I have engaged in the community of practice in DH this summer by collaborating, making my project accessible, as well as one of the goals of the project is accessibility of the information I am exploring, and using open sourced tools. I have participated in the collaboration side of Digital Humanities by engaging and giving feedback with other DH scholars, either at PCLA or at our weekly check in meetings. Working with the cohort and the DSSF committee has helped to shape my project and helped me grow it to what it has become. One way it has shaped my project is the suggesting of the “College Connections” page. It was suggested by a member of the cohort, I could not figure out how draw my project together when someone suggested a page that summed it up as a type of conclusion. This is exactly what it needed. This project would not be possible without their advice support, and guidance.

My project also engages with the value of accessibility by making sure that my website is accessible to everyone by having alternative image descriptions for screen readers and making sure the colors are high contrast. But also, a core part of it is about the accessibility to the buildings themselves, it is partly what inspired the project. There are many people who are interested in places that are locked and I wanted to learn more about these buildings but could not gain access to them.  By gaining access and posting pictures and the history of them I am helping others be able to see these places despite them not having physical access to them.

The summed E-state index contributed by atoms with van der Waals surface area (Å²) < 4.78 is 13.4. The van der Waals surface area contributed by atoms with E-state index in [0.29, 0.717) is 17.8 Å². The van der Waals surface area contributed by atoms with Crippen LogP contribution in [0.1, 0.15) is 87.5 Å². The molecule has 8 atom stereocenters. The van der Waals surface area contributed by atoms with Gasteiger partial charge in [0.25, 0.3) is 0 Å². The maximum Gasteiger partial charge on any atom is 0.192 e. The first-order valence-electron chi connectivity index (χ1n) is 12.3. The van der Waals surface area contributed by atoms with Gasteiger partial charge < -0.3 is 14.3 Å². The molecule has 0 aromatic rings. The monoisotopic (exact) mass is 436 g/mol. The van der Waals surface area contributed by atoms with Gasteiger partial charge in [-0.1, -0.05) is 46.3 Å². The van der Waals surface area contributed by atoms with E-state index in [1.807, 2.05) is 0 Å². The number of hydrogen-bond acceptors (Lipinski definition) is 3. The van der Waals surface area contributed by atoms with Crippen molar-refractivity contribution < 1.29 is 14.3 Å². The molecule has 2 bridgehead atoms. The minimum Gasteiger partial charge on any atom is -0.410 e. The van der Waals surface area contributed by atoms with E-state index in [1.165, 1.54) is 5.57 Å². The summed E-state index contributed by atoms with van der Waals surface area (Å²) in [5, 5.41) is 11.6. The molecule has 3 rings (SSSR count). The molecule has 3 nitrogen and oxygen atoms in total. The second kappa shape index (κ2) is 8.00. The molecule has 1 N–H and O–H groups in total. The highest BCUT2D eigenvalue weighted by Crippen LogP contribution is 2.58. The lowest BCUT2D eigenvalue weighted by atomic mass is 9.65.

Lastly my project is based on open source tools, like TimelineJS and JuxataposeJS. My project would not be the same without those tools. I used TimelineJS to show the concrete dates of when things happened to the buildings and the transfer of ownership for them. I could have just written it out, but having the timeline adds to the interactivity on the site. And JuxtaposeJS helps to highlight the differences between the before and after by putting them side by side.

My project would not be what it is today without the help and support of the DSSF committee, the cohort, and the other Digital Humanists that I have had the opportunity to meet and interact with. I hope to continue to further the values of DH with this project and future endeavors.

Soundly Engineered